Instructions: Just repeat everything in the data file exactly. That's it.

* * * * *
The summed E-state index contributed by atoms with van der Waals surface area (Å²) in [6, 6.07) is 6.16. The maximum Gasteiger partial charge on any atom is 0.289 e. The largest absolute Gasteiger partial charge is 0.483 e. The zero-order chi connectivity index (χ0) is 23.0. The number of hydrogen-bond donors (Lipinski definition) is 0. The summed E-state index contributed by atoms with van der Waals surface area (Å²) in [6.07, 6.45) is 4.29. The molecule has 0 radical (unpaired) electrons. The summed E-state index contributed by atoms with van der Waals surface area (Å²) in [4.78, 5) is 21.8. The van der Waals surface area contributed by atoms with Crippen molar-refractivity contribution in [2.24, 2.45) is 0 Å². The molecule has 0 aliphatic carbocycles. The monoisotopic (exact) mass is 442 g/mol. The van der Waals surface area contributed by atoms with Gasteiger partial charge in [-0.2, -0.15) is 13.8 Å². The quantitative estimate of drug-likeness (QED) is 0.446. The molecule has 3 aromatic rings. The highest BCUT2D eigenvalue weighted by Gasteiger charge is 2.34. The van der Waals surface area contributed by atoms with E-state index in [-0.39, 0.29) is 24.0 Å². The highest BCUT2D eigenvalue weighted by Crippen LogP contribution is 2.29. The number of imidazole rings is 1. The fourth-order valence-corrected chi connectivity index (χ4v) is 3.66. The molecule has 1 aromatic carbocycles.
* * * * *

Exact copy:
The summed E-state index contributed by atoms with van der Waals surface area (Å²) in [6, 6.07) is 6.16. The maximum Gasteiger partial charge on any atom is 0.289 e. The largest absolute Gasteiger partial charge is 0.483 e. The zero-order chi connectivity index (χ0) is 23.0. The number of hydrogen-bond donors (Lipinski definition) is 0. The summed E-state index contributed by atoms with van der Waals surface area (Å²) in [6.07, 6.45) is 4.29. The molecule has 0 radical (unpaired) electrons. The summed E-state index contributed by atoms with van der Waals surface area (Å²) in [4.78, 5) is 21.8. The van der Waals surface area contributed by atoms with Crippen molar-refractivity contribution in [2.24, 2.45) is 0 Å². The molecule has 0 aliphatic carbocycles. The monoisotopic (exact) mass is 442 g/mol. The van der Waals surface area contributed by atoms with Gasteiger partial charge in [-0.2, -0.15) is 13.8 Å². The quantitative estimate of drug-likeness (QED) is 0.446. The molecule has 3 aromatic rings. The highest BCUT2D eigenvalue weighted by Gasteiger charge is 2.34. The van der Waals surface area contributed by atoms with E-state index in [-0.39, 0.29) is 24.0 Å². The highest BCUT2D eigenvalue weighted by Crippen LogP contribution is 2.29. The number of imidazole rings is 1. The fourth-order valence-corrected chi connectivity index (χ4v) is 3.66. The molecule has 1 aromatic carbocycles.